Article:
Earlier this week, the sad news that Peter Capaldi is to leave his role as the Twelfth Doctor was announced. This, as always, opens the doors for speculation on who will be the Thirteenth Doctor!
Collected below are some thoughts, opinions and, most importantly, suggestions on who should be piloting the TARDIS in Series 11 (due for broadcast in 2018). We spoke to some big names in the world of Whodom for their ideas - check them out below.
PLEASE NOTE: This is a purely speculative article, names are to be taken as opinion and not as fact.
Annette Badland, (Margaret Blaine / Blon Fel-Fotch Passameer-Day Slitheen in Doctor Who, Series 1)
Idris Elba (if he isn't busy being the next Bond). Magnetic, energised, articulate, magical.
Rachel Talalay, director Doctor Who Series 8 and 9 finales
My first response is one I'm stealing from a friend — Peter Capaldi should regenerate to Peter Capaldi. Then next choices would be Tank Girl or Furiosa, but that might just be my mood today.
Phil Ford, co-writer, The Waters of Mars and Into The Dalek
I'm nominating Tom Ellis as the 13th Doctor.
For anybody who's caught him playing the Devil in Lucifer it won't be hard to see why. He can spin from laugh-out-loud funny to brown-pants scary on a sixpence. As an actor he has charm and intensity. And he's more than a tad sexy. My wife will certainly be watching should he pick up the keys to the TARDIS. I think Tom would give us a swashbuckling adventure-seeker with a lust for life in all its interplanetary forms as well as a shade of darkness, and a whole lot of warm fun-loving humanity.
Pictured above, Riz Ahmed
Sarah Dollard, writer Face The Raven and untitled Series 10 ep
Anna Chancellor. She has the necessary intelligence and gravitas to carry all the Doctor's centuries, but she's also enormously fun and charming. Most importantly, her characters all seem to possess something that's essential to the Doctor: secrets. She always has something held back, something you're so desperate to know more about, you can't look away. For me, that's the Doctor.
Jenny T Colgan, author In The Blood
I would love Riz Ahmed for the new Doctor, although I think he's probably a bit too busy right now being a massive star in Hollywood. But even so. He's unpredictable and you can't take your eyes off him onscreen, he's just so riveting. The one thing Doctor casting always gets right is picking brilliantly versatile actors, and I think he fits the bill perfectly.
Edward Russell, Doctor Who Brand Manager
You know what? I think the time is right for a female Doctor. For many years, I was one of those people that felt that the Doctor works best a man. I like that young boys have a pacifist hero as a role model and I still think that's relevant, but the time really is right to go with a woman. What changed my mind? I just realised how we're always saying how flexible and robust the format of Doctor Who is, so isn't it time to put that to the test? And if we're going for a lady in the TARDIS, then it needs to be done with confidence and certainty. But ultimately, the candidate has to be as good an actor as David, Matt or Peter and if they get that right, I don't think he or she will fail.
Pictured above, Tilda Swinton
A.K. Benedict, writer, Torchwood: The Victorian Age
Tilda Swinton would make a stunning 13th Doctor. She has the requisite twinkle, intelligence and impish grin along with a chameleonic, strange quality. Her Doctor would be curious, kind, full of mirth and rage, and ever so, ever so alien.
(I don't think they'll go for a woman, sadly. Not yet. Not now. Given that, my pragmatic choice would be the excellent and multi-talented Mathew Baynton.)
Peter Ware, Deputy Editor, Doctor Who Magazine
Suranne Jones! Quirky, charismatic, unpredictable... she'd be perfect. :)
Christel Dee, Doctor Who: The Fan Show presenter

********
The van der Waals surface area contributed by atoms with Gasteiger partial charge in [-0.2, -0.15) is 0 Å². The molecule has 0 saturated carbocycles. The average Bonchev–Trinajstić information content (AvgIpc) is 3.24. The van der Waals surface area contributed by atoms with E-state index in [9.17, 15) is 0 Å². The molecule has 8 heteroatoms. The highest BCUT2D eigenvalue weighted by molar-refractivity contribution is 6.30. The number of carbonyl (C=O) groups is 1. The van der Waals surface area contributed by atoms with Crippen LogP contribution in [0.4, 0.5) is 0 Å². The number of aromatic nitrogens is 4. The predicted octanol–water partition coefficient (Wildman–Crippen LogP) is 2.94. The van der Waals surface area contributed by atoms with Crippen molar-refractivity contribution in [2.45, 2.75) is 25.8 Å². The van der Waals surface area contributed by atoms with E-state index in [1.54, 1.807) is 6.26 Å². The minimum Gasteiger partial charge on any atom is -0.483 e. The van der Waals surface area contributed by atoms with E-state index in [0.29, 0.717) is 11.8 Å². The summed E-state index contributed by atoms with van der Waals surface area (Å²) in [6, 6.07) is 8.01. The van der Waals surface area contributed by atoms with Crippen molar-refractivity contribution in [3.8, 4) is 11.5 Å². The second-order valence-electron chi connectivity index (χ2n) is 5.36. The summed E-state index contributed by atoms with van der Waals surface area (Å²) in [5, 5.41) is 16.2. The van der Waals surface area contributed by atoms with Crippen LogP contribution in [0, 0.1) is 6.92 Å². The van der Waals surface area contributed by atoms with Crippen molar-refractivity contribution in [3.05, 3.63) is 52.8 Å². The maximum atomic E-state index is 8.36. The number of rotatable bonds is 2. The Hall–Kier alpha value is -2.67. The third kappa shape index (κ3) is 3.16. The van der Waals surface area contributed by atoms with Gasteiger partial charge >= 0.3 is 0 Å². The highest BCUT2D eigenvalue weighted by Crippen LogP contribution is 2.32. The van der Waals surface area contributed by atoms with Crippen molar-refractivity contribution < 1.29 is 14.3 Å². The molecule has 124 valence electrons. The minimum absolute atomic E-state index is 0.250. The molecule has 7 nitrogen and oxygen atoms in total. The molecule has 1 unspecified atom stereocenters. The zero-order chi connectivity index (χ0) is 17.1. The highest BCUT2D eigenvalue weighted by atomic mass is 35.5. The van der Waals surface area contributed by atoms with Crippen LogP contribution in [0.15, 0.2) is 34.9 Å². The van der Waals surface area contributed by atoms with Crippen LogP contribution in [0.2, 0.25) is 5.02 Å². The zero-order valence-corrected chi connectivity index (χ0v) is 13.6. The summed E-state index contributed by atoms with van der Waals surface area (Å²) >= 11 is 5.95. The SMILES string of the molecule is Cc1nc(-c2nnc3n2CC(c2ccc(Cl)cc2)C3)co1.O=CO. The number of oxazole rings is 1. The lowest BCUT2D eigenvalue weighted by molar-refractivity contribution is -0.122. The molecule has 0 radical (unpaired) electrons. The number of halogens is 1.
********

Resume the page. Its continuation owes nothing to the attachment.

After 13 brilliant male actors, I’m open to the idea of a female taking on the role. My top picks for female Doctors are: Anna Chancellor, Gemma Chan and Emerald Fennell. It’s very difficult to pick who I’d like to see most out of these three as I think they would all bring something unique to the character. But I think the world could do with more female heroes and role models. As Marina Sirtis [Counselor Deanna Troi in Star Trek: The Next Generation] on Twitter said this week, "In these times, a female doctor would send an amazing message!".
Pictured above, Sacha Dhawan
Samira Ahmed, Broadcaster and Presenter
My top suggestion is Catherine Zeta Jones. I like the Welsh connection thing as well as it's shot in Cardiff. And she reminds me of the first Romana - dignified, super intelligent and with that air of being so sophisticated she MUST be from another world. My original thought was you should get back to the William Hartnell vibe. As Margaret Rutherford is no longer around (my top pick), I think Olivia Colman would channel the right spirit. But I think you can argue that the Hartnell connection has now been done with Peter Capaldi.
However there's a case among some screen writers that we need to accept that the young audience expect a younger, fanciable Doctor. The case is epitomised in David Tennant and I'd say it has its precedent in Peter Davison. Which brings me back to Catherine Zeta Jones: gorgeous, but also mature. In essence the Doctor needs two things: a rare smile that's worth waiting for and a touch of arrogance they can't hide. She's your woman. And it has to be a woman.
Richard Dinnick, Doctor Who author and Big Finish writer
While I’d love to see a female Doctor, I don’t think that will happen. Yet! I think the BBC could easily cast a person of colour as the new Doctor and I think they should go young: Ashley Walters or Noel Clarke – or John Boyega! Imagine that!
Failing that, I am sure they’ll be a lot of love for Colin Morgan, and I think that would be excellent. My personal choice in this category would be Aneurin Barnard who was stellar as Richard III in The White Queen and about to grace our screens again in SS-GB. Ooh, and if I could have Gemma Chan as his companion, that would be my perfect TARDIS crew.
Pictured above, Hayley Atwell
Emma Reeves, author Torchwood: Forgotten Lives and Torchwood: Outbreak
My ultimate fantasy would be a surprise - somehow they manage to keep it a secret and, like the Doctor and companions, you don't know who or what you're going to get until the flames start shooting from the sleeves... Wouldn't that be amazing? And impossible - it's never been done because it would be totally impractical - but if there's any small way to recapture the joy of that Thursday morning when The Night of The Doctor suddenly appeared, or when you suddenly heard the voice of The Curator...